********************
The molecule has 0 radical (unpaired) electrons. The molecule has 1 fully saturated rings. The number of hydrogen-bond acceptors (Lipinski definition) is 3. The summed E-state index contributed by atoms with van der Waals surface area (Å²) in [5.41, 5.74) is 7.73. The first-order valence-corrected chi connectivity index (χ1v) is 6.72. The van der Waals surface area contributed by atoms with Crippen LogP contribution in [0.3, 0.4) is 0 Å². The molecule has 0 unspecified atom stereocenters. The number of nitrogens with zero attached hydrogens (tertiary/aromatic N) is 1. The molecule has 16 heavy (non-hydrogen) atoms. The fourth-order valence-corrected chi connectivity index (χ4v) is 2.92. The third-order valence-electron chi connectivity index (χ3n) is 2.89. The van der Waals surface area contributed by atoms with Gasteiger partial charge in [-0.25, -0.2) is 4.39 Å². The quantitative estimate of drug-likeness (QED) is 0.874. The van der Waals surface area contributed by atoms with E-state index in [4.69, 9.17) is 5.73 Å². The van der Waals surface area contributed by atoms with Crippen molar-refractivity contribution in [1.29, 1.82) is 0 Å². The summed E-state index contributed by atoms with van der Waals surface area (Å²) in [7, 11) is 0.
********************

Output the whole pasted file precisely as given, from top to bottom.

The molecule has 0 radical (unpaired) electrons. The molecule has 1 fully saturated rings. The number of hydrogen-bond acceptors (Lipinski definition) is 3. The summed E-state index contributed by atoms with van der Waals surface area (Å²) in [5.41, 5.74) is 7.73. The first-order valence-corrected chi connectivity index (χ1v) is 6.72. The van der Waals surface area contributed by atoms with Crippen LogP contribution in [0.3, 0.4) is 0 Å². The molecule has 0 unspecified atom stereocenters. The number of nitrogens with zero attached hydrogens (tertiary/aromatic N) is 1. The molecule has 16 heavy (non-hydrogen) atoms. The fourth-order valence-corrected chi connectivity index (χ4v) is 2.92. The third-order valence-electron chi connectivity index (χ3n) is 2.89. The van der Waals surface area contributed by atoms with Gasteiger partial charge in [-0.25, -0.2) is 4.39 Å². The quantitative estimate of drug-likeness (QED) is 0.874. The van der Waals surface area contributed by atoms with E-state index in [4.69, 9.17) is 5.73 Å². The van der Waals surface area contributed by atoms with Crippen molar-refractivity contribution in [1.29, 1.82) is 0 Å². The summed E-state index contributed by atoms with van der Waals surface area (Å²) in [7, 11) is 0.